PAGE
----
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Man with his shirt rolled up, as a doctor prepares him for a vaccine
Hospital Corpsman 2nd Class Joshua Velas prepares to administer the first dose of the Moderna COVID-19 vaccine to Command Master Chief Jason Negron at Mare Island Dry Dock (MIDD) on March 18, 2021. In many places, Black Americans are outpacing white people on vaccinations and are showing fewer infections. U.S. Navy photo by Mass Communication Specialist 1st Class Jordyn Diomede

‘We Must Fight with Facts’: Stop Falsely Blaming Black People for the Spread of COVID-19

Texas Lt. Gov. Dan Patrick’s baseless claims about unvaccinated Black people being the bearers of COVID-19 were not surprising at all. This is yet another instance of people, and not just elected officials, using Black folks as scapegoats for the failures of the state.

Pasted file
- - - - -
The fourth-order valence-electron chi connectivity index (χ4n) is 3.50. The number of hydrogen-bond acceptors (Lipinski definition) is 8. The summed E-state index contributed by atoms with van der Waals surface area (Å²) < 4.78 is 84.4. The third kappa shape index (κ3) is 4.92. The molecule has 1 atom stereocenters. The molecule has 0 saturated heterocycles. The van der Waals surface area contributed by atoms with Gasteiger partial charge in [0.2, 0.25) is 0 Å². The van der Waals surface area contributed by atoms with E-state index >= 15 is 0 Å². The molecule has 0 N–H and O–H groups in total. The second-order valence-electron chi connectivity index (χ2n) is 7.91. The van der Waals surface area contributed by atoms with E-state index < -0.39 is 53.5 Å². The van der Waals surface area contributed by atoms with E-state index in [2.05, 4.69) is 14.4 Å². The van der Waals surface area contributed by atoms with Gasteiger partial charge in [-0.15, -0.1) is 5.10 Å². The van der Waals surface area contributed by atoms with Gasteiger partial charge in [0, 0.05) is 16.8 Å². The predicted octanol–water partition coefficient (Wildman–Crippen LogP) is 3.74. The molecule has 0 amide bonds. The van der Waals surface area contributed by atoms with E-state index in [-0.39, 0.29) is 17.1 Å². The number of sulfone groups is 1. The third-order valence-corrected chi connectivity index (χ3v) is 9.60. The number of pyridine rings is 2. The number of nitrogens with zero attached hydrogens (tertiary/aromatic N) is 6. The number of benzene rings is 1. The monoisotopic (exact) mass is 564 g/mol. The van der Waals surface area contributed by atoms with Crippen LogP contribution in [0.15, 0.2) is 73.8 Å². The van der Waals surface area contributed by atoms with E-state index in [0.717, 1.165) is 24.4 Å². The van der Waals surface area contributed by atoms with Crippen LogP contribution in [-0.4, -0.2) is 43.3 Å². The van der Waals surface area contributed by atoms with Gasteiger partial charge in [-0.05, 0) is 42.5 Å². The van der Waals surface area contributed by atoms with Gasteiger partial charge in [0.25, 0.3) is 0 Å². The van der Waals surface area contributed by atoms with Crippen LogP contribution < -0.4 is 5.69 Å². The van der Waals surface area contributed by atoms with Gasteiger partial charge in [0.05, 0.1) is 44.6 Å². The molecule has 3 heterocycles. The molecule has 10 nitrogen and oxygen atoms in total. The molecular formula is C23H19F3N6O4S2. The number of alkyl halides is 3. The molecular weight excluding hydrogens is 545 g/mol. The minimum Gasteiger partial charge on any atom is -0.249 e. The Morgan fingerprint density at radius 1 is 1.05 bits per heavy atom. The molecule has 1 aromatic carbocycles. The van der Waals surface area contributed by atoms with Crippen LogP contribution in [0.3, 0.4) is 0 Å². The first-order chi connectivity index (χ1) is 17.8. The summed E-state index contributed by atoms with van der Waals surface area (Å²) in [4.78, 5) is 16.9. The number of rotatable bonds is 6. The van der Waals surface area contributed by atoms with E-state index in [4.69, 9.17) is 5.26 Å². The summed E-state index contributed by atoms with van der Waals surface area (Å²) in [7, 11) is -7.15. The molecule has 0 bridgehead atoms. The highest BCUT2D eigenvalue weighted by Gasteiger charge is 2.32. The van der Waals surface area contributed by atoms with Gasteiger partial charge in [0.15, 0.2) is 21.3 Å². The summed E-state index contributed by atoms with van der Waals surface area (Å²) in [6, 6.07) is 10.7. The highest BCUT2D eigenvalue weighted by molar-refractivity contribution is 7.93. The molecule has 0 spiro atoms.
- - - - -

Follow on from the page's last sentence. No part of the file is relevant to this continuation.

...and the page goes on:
Lt. Gov. Patrick told Fox News’s Laura Ingraham on Aug. 19: “The biggest group in most states are African Americans who have not been vaccinated. The last time I checked, over 90% of them voted for Democrats in their major cities and major counties.” 

The last time we checked, these statements lack substance. What Lt. Gov. Patrick achieved in the interview was not to uncover the truth, but to disseminate misinformation and fan the flames in our already politically divisive country. His ill-conceived assertions reflect the unfortunate reality that people can easily, dangerously spin fiction into fact and still garner proponents of a fallacious correlation.